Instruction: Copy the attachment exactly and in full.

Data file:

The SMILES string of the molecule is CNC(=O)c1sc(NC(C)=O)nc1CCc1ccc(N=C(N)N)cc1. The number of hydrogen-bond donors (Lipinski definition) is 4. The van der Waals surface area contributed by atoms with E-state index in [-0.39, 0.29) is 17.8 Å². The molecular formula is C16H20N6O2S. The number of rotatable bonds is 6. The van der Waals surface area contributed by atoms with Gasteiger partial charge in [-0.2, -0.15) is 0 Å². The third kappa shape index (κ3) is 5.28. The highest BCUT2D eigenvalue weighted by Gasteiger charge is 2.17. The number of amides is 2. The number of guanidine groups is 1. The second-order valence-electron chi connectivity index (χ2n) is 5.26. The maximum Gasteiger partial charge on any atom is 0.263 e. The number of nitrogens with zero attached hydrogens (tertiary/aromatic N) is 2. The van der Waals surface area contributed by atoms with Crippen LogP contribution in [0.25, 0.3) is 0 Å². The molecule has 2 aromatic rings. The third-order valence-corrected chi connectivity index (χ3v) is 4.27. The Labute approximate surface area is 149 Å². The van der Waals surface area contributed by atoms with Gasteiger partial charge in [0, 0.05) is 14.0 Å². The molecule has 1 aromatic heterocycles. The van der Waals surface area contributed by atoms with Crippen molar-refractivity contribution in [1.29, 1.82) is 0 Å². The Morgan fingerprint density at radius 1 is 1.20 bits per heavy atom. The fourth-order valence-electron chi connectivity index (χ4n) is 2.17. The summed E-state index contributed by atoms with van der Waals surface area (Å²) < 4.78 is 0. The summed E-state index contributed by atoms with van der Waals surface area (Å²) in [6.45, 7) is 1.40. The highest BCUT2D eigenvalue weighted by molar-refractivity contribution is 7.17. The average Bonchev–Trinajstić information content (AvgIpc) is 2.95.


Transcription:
The SMILES string of the molecule is CNC(=O)c1sc(NC(C)=O)nc1CCc1ccc(N=C(N)N)cc1. The number of hydrogen-bond donors (Lipinski definition) is 4. The van der Waals surface area contributed by atoms with E-state index in [-0.39, 0.29) is 17.8 Å². The molecular formula is C16H20N6O2S. The number of rotatable bonds is 6. The van der Waals surface area contributed by atoms with Gasteiger partial charge in [-0.2, -0.15) is 0 Å². The third kappa shape index (κ3) is 5.28. The highest BCUT2D eigenvalue weighted by Gasteiger charge is 2.17. The number of amides is 2. The number of guanidine groups is 1. The second-order valence-electron chi connectivity index (χ2n) is 5.26. The maximum Gasteiger partial charge on any atom is 0.263 e. The number of nitrogens with zero attached hydrogens (tertiary/aromatic N) is 2. The van der Waals surface area contributed by atoms with Crippen LogP contribution in [0.25, 0.3) is 0 Å². The molecule has 2 aromatic rings. The third-order valence-corrected chi connectivity index (χ3v) is 4.27. The Labute approximate surface area is 149 Å². The van der Waals surface area contributed by atoms with Gasteiger partial charge in [0, 0.05) is 14.0 Å². The molecule has 1 aromatic heterocycles. The van der Waals surface area contributed by atoms with Crippen molar-refractivity contribution in [1.29, 1.82) is 0 Å². The Morgan fingerprint density at radius 1 is 1.20 bits per heavy atom. The fourth-order valence-electron chi connectivity index (χ4n) is 2.17. The summed E-state index contributed by atoms with van der Waals surface area (Å²) < 4.78 is 0. The summed E-state index contributed by atoms with van der Waals surface area (Å²) in [6.45, 7) is 1.40. The highest BCUT2D eigenvalue weighted by molar-refractivity contribution is 7.17. The average Bonchev–Trinajstić information content (AvgIpc) is 2.95.